Thessaloniki Travel Guide
Thessaloniki Promenade © Jim Makos
Greece's second largest city was once the realm of Alexander the Great and was named after his sister, Thessaloniki, when it was founded in 316 BC. The capital of Macedonia in the north, the city sits in a bowl framed by low hills, facing a bay on the Gulf Thermaikos. Despite being one of the oldest cities in Europe, today Thessaloniki is lively and modern, and with its wide avenues, parks and squares, is thought to be much more attractive than Athens.
The main squares are Platia Elefterias and Platia Aristotelous, both on the waterfront and alive with cafes and restaurants, children playing or people strolling. Thessaloniki, having been under Ottoman rule for long periods in its history, has been left a legacy of numerous Byzantine churches, and museums housing Byzantine art and artefacts. The city also has a heritage of early Christian communities, particularly the renowned monasteries of nearby Mount Athos; and a rich Jewish tradition, evident in the synagogues and Jewish Museum.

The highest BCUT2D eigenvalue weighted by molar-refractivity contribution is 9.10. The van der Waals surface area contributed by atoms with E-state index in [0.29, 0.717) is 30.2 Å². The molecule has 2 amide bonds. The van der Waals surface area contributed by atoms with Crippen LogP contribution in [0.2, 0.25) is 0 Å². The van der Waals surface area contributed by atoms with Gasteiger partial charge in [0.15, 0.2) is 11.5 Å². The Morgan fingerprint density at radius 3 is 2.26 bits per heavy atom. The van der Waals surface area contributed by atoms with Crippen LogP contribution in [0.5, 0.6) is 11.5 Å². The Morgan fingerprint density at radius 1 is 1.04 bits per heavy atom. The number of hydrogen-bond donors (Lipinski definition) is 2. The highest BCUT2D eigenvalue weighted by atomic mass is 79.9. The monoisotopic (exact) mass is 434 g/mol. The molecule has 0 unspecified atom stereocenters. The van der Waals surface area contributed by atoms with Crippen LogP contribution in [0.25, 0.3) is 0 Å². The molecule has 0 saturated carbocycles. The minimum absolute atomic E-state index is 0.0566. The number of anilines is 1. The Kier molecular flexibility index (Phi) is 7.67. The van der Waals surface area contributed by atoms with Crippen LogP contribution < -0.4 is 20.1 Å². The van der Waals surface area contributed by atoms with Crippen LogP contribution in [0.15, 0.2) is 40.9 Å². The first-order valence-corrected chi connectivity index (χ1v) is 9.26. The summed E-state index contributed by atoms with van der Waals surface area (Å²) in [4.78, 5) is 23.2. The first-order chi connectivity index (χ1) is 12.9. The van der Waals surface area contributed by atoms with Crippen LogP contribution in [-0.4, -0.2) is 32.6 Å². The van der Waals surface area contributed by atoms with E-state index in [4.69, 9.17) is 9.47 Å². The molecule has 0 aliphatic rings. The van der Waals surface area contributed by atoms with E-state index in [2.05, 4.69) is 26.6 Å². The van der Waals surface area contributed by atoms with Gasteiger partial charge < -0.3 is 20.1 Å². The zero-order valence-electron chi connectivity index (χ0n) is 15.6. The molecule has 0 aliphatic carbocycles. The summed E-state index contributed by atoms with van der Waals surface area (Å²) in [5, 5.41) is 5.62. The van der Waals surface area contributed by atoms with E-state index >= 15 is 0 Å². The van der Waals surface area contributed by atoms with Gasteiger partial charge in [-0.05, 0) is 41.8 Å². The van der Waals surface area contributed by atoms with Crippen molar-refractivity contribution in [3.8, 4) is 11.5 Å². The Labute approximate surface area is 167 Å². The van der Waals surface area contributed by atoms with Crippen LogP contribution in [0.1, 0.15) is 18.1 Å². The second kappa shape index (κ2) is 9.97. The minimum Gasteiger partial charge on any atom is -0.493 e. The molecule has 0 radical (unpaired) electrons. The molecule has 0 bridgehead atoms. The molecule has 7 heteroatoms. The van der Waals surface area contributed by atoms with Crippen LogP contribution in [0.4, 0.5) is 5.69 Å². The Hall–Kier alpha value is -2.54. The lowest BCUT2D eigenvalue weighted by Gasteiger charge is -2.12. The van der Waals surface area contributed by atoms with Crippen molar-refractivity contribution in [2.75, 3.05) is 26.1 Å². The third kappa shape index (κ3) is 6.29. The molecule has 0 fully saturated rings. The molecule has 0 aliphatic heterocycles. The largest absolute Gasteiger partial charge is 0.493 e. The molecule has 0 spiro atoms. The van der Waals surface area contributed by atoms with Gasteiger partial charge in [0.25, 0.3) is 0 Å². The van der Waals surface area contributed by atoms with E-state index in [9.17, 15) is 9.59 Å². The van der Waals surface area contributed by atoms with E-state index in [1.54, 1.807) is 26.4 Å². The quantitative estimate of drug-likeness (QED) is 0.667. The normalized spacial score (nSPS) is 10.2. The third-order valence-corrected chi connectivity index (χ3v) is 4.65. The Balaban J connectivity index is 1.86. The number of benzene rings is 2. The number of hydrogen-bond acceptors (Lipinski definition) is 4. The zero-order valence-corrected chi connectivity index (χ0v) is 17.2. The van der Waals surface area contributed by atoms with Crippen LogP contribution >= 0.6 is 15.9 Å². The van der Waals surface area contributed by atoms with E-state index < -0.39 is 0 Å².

In 1917, most of the city was destroyed in a massive fire, and rebuilt later. This is not a high-rise city, though, because the area is prone to earthquakes and regulations have been imposed preventing the building of skyscrapers. This means that residents and visitors alike can enjoy the seaside situation of Thessaloniki, with views aplenty from the city streets.
There is a lot to see and do in Thessaloniki besides exploring the ruins, including visits to the Turkish Baths, central market, and cafes and restaurants of Aristotelous Square. Thessaloniki also has a vibrant nightlife, with a number of lively bars and clubs.
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